(Reuters) – U.S. household wealth jumped to a record $136.9 trillion at the end of March, a report from the Federal Reserve showed on Thursday, bolstered by massive government aid aimed at blunting the economic fallout from the coronavirus pandemic.
Rising equity markets drove the overall increase in wealth, adding $3.2 trillion to household assets in the first quarter. Rising real estate values added around $1 trillion, according to the U.S. central bank’s latest quarterly report on household, business and government financial accounts.
Overall U.S. household wealth rose $5 trillion from the fourth quarter.
Balances in cash, checking accounts, and savings deposits swelled by about a combined $850 billion in the first quarter to a record $14.5 trillion, the report showed.
The household wealth snapshot suggests U.S. families have extra spending power for this quarter and beyond as COVID-19 cases continue to fall, and newly vaccinated Americans venture out and states lift their remaining pandemic-era restrictions.
The report said nothing, however, about the large differences between higher-income families versus poor ones, and those with jobs and those without.
Overall higher bank account balances reflected the $600 checks sent to most Americans under a pandemic aid package signed by former President Donald Trump in late December, as well as the bulk of the $1,400 checks that were part of President Joe Biden’s relief package in March.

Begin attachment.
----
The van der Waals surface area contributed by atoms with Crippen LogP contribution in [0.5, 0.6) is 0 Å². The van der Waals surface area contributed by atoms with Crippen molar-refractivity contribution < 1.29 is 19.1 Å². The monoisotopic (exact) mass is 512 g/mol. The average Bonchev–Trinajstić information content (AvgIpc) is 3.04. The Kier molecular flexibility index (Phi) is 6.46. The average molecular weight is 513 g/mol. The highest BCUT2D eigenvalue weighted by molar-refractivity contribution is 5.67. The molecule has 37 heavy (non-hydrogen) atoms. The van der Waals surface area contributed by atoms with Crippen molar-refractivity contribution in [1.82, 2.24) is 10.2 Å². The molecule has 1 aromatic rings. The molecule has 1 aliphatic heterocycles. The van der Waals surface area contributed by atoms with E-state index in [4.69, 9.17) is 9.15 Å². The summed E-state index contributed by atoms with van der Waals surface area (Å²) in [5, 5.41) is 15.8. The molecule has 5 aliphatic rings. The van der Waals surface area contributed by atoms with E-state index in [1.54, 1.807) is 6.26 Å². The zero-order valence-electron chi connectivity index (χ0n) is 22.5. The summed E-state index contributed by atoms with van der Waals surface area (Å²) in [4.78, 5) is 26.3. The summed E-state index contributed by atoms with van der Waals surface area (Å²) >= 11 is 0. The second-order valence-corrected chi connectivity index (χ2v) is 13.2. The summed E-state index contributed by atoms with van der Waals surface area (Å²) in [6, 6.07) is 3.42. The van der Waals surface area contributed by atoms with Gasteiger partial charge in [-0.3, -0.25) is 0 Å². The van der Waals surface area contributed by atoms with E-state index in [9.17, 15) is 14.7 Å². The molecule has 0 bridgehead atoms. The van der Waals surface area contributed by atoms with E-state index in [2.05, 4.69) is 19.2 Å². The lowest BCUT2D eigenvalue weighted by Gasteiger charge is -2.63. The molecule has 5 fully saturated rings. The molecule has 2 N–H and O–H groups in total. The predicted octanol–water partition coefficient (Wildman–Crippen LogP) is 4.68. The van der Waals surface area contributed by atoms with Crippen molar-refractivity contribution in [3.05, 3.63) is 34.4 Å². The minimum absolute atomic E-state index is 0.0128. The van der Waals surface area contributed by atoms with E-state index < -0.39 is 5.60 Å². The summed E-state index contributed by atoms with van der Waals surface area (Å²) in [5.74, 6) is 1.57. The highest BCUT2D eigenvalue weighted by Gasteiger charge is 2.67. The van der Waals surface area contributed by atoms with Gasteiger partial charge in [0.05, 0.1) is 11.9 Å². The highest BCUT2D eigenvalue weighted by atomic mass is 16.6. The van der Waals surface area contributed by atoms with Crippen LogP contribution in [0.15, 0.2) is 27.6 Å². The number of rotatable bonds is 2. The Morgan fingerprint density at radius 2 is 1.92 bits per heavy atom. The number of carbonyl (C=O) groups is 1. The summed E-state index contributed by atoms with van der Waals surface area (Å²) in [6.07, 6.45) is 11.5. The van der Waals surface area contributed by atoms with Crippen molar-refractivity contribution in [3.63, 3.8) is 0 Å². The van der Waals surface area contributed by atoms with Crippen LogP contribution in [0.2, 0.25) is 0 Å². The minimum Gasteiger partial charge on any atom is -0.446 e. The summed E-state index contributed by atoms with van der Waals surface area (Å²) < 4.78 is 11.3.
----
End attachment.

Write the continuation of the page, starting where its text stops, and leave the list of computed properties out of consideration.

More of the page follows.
The combined aid of the two packages totaled $2.8 trillion and included money for small businesses and local governments, as well as an extra $300 in weekly aid to the unemployed, though anything disbursed after March won’t show up until the Fed’s next quarterly report.
The report showed overall household debt rose in the first quarter at an annualized rate of 6.5% compared to a 6.2% rise in the fourth quarter, as home mortgage borrowing accelerated, the report showed.
Non-financial business borrowing accelerated to a 4.4% annualized rate, up from a 1.1% pace in the previous quarter.
Government borrowing rose at a 6.5% annualized rate versus 10.9% in the prior quarter.
Reporting by Ann Saphir and Dan Burns; Editing by Paul Simao